Children’s TV shows like MaveriX, Crazy Fun Park, First Day and Hardball have all cleverly embedded diversity into their storylines and casting, but not every show should be expected to ‘tick every box’ according to Jenny Buckland, CEO of the Australian Children’s Television Foundation.
“I think it’s been the probably been the biggest change in children’s content in 10 or 15 years. Diversity is absolutely expected now. If you look at like the cast in Crazy Fun Park and shows like Hardball they are shows that just absolutely do it.
“The reason I passionately believe you need heaps of children’s shows is that what you don’t want to do with diversity is have some kind of tick-the-box exercise where every single show has to tick every single box.”
In recent times even Bluey was criticised for a lack of diversity -but Buckland believes representation and visibility comes from quantity as much as quality.
“Bluey does what Bluey does really, really well and it should be for another show to represent remote Australia like Little J & Big Cuz did, or another show to be set in a Housing Commission in Fitzroy, as opposed to the beautiful suburbs of Brisbane.
“You need lots of shows to have all diversity and be able to represent disability and LBGTQi issues.”
One of ACTF’s successes has been First Day in which transgender actor Evie Macdonald portrayed 12 year old transgender student Hannah Bradford. The show won at the International Emmy Kids Awards, Rose d’Or Awards, Banff World Media Festival Rockie Awards, GLAAD Media Awards and MIPCOM Diversity Awards.
“But in another show, maybe the transgender child just should be there as part of the cast and one of the characters,” she suggests.
“You want to make sure you cover (Diversity) in all sorts of ways. I think Children’s Television is actually doing fairly well in those kinds of ways but you can always do better.”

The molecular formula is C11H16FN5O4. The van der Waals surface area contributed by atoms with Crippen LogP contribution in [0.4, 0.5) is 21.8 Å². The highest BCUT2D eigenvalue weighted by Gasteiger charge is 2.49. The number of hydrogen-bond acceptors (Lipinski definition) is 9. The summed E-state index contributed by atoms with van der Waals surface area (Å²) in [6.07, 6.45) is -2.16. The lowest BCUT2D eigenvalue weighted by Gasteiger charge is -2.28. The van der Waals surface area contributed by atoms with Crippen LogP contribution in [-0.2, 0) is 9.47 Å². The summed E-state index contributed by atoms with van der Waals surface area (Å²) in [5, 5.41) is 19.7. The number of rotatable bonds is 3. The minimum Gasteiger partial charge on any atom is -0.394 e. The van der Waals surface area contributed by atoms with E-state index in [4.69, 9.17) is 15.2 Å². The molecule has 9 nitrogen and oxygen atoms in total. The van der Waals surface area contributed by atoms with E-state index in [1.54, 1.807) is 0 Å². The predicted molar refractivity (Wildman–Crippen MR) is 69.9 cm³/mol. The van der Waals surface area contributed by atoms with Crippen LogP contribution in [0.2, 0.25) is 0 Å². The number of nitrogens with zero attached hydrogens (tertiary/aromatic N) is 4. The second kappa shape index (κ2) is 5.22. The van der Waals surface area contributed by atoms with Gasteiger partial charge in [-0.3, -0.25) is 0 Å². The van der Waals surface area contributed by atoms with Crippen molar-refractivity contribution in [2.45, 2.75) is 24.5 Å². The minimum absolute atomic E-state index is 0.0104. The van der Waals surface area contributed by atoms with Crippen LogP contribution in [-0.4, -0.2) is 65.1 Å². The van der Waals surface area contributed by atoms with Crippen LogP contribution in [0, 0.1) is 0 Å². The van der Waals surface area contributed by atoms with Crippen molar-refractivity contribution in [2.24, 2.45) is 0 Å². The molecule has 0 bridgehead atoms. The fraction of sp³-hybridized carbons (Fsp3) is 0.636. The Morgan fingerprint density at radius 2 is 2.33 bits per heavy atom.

Buckland also says Australian accents are expected in projects ACTF invests in.
“At ACTF we think that’s really important. I know that’s a contentious issue for children’s producers in the world of co-productions,” she continues.
“If we invest in something we do expect the voices to be Australian. Obviously, there’s any number of ways to be Australian now. It doesn’t have to be strine but we expect them to sound Australian.
“If it’s a really international co-production, they often won’t need our funding anyway, and distribution will be managed elsewhere.
“Our focus is on the Australian content for Australian audiences. Then if it goes well overseas, that’s a bonus.”
Buckland believes, parents and families are looking for Australian voices in Australian content in shows like Bluey, Little Lunch, Little J and Big Cuz .
“People who are across those shows what they love about them is their Australianness and their relatability. Increasingly, those shows will sell well overseas because the one great thing the streamers have done is encourage everybody to watch shows that are unique to their place,” she continues.
“I think the market has changed a bit from doing shows that were pulling together a bit from here and a bit from there and making it happen. It’s not about the business case so much anymore. It’s about story.”